When Chat asked me the other day which restaurant to have a party for my birthday, I told her, any place will do as long as it's not too "Gucci." A restaurant with table cloths and candles is too gucci for me, a restaurant minus the ketchup or soy sauce and vinegar on the table is also waaay too gucci. I also don't like restaurants with waiters who interrupts my chewing and asks me "how's everything" every 5 seconds. If I need salt or sugar, I'll get up and grab it myself from the diabetic man on the next table, and say "buddy, you'll thank me for these later on." Even at the risk of being mauled by his wife.
So you ask, what do I consider a good restaurant? Well, first it has to have foods--foods that I like and can afford. It has to be quiet and with waiters who will come for the bill only when I lift my arm asking for it. Until then, I want to be left alone. Detective Columbo once said that the best place to talk is at restaurants because no one listens in. He is wrong because the reason I like restaurants to be quiet is so I can listen in on people's conversation. And if it means anything, I'd want a restaurant to be quiet because I really would like to have a meaningful conversation with my eating companion, without having to squint, like my hearing aid needs to be adjusted.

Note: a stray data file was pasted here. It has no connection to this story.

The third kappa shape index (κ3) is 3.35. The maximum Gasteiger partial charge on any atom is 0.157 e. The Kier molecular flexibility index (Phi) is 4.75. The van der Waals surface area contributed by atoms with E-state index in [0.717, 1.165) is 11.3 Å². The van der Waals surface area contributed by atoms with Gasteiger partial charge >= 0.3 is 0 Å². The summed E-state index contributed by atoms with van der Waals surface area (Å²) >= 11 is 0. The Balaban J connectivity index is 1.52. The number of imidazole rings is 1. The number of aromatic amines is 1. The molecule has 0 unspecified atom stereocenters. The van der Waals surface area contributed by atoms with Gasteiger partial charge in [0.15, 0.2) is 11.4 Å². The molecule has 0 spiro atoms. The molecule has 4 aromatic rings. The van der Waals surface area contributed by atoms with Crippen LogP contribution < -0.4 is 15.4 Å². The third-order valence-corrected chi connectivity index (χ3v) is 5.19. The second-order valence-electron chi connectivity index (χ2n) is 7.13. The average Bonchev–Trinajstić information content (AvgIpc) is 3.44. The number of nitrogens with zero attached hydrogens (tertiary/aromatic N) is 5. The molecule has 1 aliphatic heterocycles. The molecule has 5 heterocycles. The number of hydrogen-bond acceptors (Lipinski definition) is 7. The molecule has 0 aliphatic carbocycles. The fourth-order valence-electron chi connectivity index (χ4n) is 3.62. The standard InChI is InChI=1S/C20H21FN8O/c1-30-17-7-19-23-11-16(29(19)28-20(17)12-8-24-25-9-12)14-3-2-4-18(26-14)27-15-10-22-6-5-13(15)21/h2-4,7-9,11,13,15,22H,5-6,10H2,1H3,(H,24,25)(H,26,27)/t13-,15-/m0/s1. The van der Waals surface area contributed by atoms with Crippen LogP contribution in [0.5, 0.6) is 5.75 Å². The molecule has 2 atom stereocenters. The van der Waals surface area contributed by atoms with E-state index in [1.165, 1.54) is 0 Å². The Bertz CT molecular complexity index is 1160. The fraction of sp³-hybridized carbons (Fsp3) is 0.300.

When I am in Cebu, I complain about the loud music in most restaurants there. Because of the loud music, people then have to practically shout in order to be heard. How can you digest your food after being exposed to that stress? Well, as long as I'm complaining, here's another pet peeve of mine and I think only Asians do this -they will pick their teeth with one hand, while the other hand covers it. I don't get it, because a hand over your mouth is enough to make anyone wonder about you, how freaky is it with 2 hands? And if you think letting out gas through your mouth, by burping out loud in front of me is being thankful for good groceries, then I can't convince you that it's ok to smile with that green leaf stuck between your teeth. So, would you rather be accused of being too gucci or too ghetto?
Tribute to Robert Assaraf, author and philanthropist - A tribute to the key Moroccan-Jewish figure, historian, writer and philanthropist Robert Assaraf (1936 - 2018) is to be paid on 24 June 2018 at the ECUJE i...
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